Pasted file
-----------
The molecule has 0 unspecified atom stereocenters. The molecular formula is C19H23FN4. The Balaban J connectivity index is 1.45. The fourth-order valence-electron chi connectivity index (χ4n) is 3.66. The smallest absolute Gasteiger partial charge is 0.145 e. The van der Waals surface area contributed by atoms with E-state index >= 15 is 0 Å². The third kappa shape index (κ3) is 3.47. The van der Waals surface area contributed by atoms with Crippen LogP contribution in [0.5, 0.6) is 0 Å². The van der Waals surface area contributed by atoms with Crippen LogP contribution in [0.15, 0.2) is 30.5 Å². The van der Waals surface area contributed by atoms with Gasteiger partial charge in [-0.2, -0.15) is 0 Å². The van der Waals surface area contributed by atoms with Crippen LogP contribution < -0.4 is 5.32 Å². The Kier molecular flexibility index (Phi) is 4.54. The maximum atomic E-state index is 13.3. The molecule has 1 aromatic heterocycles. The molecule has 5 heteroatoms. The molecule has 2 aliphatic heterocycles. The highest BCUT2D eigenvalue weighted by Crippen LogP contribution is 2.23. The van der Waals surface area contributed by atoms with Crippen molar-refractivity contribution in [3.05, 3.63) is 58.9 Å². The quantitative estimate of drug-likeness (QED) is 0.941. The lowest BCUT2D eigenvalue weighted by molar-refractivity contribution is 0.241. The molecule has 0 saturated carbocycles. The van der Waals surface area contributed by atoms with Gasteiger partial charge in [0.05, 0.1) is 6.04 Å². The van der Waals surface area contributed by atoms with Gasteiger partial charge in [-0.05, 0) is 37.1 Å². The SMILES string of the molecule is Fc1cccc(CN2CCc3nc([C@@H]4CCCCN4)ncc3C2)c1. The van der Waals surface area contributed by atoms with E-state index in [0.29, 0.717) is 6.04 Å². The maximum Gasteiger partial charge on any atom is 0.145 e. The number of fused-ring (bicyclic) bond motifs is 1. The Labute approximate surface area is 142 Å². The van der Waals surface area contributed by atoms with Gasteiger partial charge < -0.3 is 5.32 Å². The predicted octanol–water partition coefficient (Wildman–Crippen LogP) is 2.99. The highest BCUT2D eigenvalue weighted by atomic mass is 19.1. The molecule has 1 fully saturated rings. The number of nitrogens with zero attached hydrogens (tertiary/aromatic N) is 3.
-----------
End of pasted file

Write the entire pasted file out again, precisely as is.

The molecule has 0 unspecified atom stereocenters. The molecular formula is C19H23FN4. The Balaban J connectivity index is 1.45. The fourth-order valence-electron chi connectivity index (χ4n) is 3.66. The smallest absolute Gasteiger partial charge is 0.145 e. The van der Waals surface area contributed by atoms with E-state index >= 15 is 0 Å². The third kappa shape index (κ3) is 3.47. The van der Waals surface area contributed by atoms with Crippen LogP contribution in [0.5, 0.6) is 0 Å². The van der Waals surface area contributed by atoms with Crippen LogP contribution in [0.15, 0.2) is 30.5 Å². The van der Waals surface area contributed by atoms with Gasteiger partial charge in [-0.2, -0.15) is 0 Å². The van der Waals surface area contributed by atoms with Crippen LogP contribution < -0.4 is 5.32 Å². The Kier molecular flexibility index (Phi) is 4.54. The maximum atomic E-state index is 13.3. The molecule has 1 aromatic heterocycles. The molecule has 5 heteroatoms. The molecule has 2 aliphatic heterocycles. The highest BCUT2D eigenvalue weighted by Crippen LogP contribution is 2.23. The van der Waals surface area contributed by atoms with Crippen molar-refractivity contribution in [3.05, 3.63) is 58.9 Å². The quantitative estimate of drug-likeness (QED) is 0.941. The lowest BCUT2D eigenvalue weighted by molar-refractivity contribution is 0.241. The molecule has 0 saturated carbocycles. The van der Waals surface area contributed by atoms with Gasteiger partial charge in [0.05, 0.1) is 6.04 Å². The van der Waals surface area contributed by atoms with Gasteiger partial charge in [-0.05, 0) is 37.1 Å². The SMILES string of the molecule is Fc1cccc(CN2CCc3nc([C@@H]4CCCCN4)ncc3C2)c1. The van der Waals surface area contributed by atoms with E-state index in [0.29, 0.717) is 6.04 Å². The maximum Gasteiger partial charge on any atom is 0.145 e. The number of fused-ring (bicyclic) bond motifs is 1. The Labute approximate surface area is 142 Å². The van der Waals surface area contributed by atoms with Gasteiger partial charge < -0.3 is 5.32 Å². The predicted octanol–water partition coefficient (Wildman–Crippen LogP) is 2.99. The highest BCUT2D eigenvalue weighted by atomic mass is 19.1. The molecule has 1 fully saturated rings. The number of nitrogens with zero attached hydrogens (tertiary/aromatic N) is 3.